Award winner Ramia Mathias with Natalie, Adrian and principal Tina Ottoni

For the students, this was the beginning of the rest of their lives. For Adrian and me, it was a beautiful moment to share with the children and teens we support.

Natalie Bercovici is co-founder of Generations Foundation.

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Aging baby boomers’ health crisis avoidable, expert says

July 2009

Is a socio-demographic “apocalypse” at hand in Quebec because of greater demand likely to be placed on health and social services in the coming years by the aging “baby boom” generation?

Or are boomers destined to live out the promise of “Freedom 55,” as the healthiest and most economically privileged retirees ever? The truth, according to a McGill University sociologist, is probably somewhere in between.

Ever since the Supreme Court of Canada’s 2005 decision overruling the province’s prohibition of private medical insurance (Chaoulli vs Quebec), Amélie Quesnel-Vallée, an assistant professor of sociology and epidemiology, has been questioning a prediction made decades ago that the sheer numbers of baby boomers would precipitate a social crisis when they reached retirement age.

One of the corollary arguments put forth leading up to the Supreme Court’s decision was that Quebec’s public health care system would be straining under the burden of the aging population and that privatization would be needed to fix that.

From a demographic perspective, the baby boom (roughly 1945 to 1964) has been described as a “shockwave” or “the pig in the python,” because of the conspicuous bulge that stands out in population charts.

While acknowledging that the demographics speak for themselves, Quesnel-Vallée adds that “There is a portrayal of this aging of the population as a catastrophe. And what I’m trying to say is that this portrayal is in fact an interpretation of a situation that we know very little about, because historically we’ve never experienced it in Quebec.

“We could also see this demographic shift as an opportunity for much needed change. I’m not saying that we can all sit on our hands and everything will be fine. What I’m saying is it may not be a catastrophe, but we need to implement some means of dealing with this. We actually have time to react to it. If we don’t react there might be a problem.”

Freedom 55 was a retirement fund concept devised decades ago by the London Life Insurance Company. While Freedom 55 has become a catchphrase for early retirement, in recent years the idea has taken a bit of a beating because of unstable global financial conditions and more people discovering they haven’t enough money to retire.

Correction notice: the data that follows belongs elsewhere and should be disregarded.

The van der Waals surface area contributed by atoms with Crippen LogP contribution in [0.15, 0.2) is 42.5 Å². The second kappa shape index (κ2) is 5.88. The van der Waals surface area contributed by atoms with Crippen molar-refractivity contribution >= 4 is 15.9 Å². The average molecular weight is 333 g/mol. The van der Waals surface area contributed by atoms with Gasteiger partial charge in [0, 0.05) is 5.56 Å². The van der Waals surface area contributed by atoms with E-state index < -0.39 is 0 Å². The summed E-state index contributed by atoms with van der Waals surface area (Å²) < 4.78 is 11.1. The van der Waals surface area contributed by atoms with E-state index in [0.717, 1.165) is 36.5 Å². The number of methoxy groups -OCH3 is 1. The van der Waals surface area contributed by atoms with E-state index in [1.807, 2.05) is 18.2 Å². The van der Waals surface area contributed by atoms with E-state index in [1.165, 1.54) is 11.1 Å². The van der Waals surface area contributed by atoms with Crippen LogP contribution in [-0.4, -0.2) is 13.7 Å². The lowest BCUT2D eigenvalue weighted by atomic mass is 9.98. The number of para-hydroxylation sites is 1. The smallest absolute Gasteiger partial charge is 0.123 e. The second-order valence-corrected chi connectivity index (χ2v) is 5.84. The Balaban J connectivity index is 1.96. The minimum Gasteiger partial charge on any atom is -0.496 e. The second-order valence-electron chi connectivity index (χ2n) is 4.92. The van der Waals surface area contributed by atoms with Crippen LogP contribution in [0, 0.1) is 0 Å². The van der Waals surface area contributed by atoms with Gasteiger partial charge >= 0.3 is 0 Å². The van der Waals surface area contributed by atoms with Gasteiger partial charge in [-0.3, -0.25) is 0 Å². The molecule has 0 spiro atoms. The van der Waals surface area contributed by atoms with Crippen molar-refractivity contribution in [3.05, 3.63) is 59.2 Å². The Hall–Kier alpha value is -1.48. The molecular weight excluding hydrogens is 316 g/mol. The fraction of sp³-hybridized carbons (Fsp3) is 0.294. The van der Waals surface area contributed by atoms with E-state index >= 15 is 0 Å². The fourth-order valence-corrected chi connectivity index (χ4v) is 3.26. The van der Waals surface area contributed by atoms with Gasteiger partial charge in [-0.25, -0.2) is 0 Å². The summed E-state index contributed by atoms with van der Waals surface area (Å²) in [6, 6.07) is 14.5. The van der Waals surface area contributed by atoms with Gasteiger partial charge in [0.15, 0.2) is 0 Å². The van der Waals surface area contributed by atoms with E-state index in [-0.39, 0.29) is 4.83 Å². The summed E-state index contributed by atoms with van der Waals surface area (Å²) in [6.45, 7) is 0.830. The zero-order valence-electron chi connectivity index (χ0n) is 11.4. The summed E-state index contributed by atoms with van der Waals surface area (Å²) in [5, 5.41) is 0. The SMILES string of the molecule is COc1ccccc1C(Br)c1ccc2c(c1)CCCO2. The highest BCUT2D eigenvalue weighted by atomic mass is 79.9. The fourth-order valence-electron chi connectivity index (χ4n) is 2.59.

One of Quesnel-Vallée’s principal arguments against the catastrophe scenario is that quantitative evidence indicates the health and overall well being of baby boomers is relatively high, so their impact on the health and social services is likely to be less pronounced.

This augurs well for those wishing to continue working past retirement and could result in a decreased burden on pension funds.

But she also bases some of her reasoning on an essay called The Compression of Morbidity, which was written during the early 1980s by James Fries, a professor of medicine at Stanford University.

Fries theorized that health care costs and patient health overall can be improved if the age of onset of a first chronic infirmity can be postponed before the age of death.

Sociologist Amélie Quesnel-Vallée hopes to dispel the notion that a catastrophe is at hand because of the coming of age of the Baby Boomer generation. Photo: Martin C. Barry

“There should be no mandatory retirement age,” he said in his essay. “Studies of plasticity suggest strongly the health and vitality benefits of continuing challenge, problem solving, perception of productivity, continued activity, and more money; for some, these features will be best obtained by continued employment.”

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Little agreement on assisted-suicide bill

July 2009

A Parliamentary private member’s bill that could legalize assisted suicide in Canada has the support of at least one Montreal-area MP contacted by the Senior Times, while a second says the matter merits further investigation, and a third remains firmly opposed.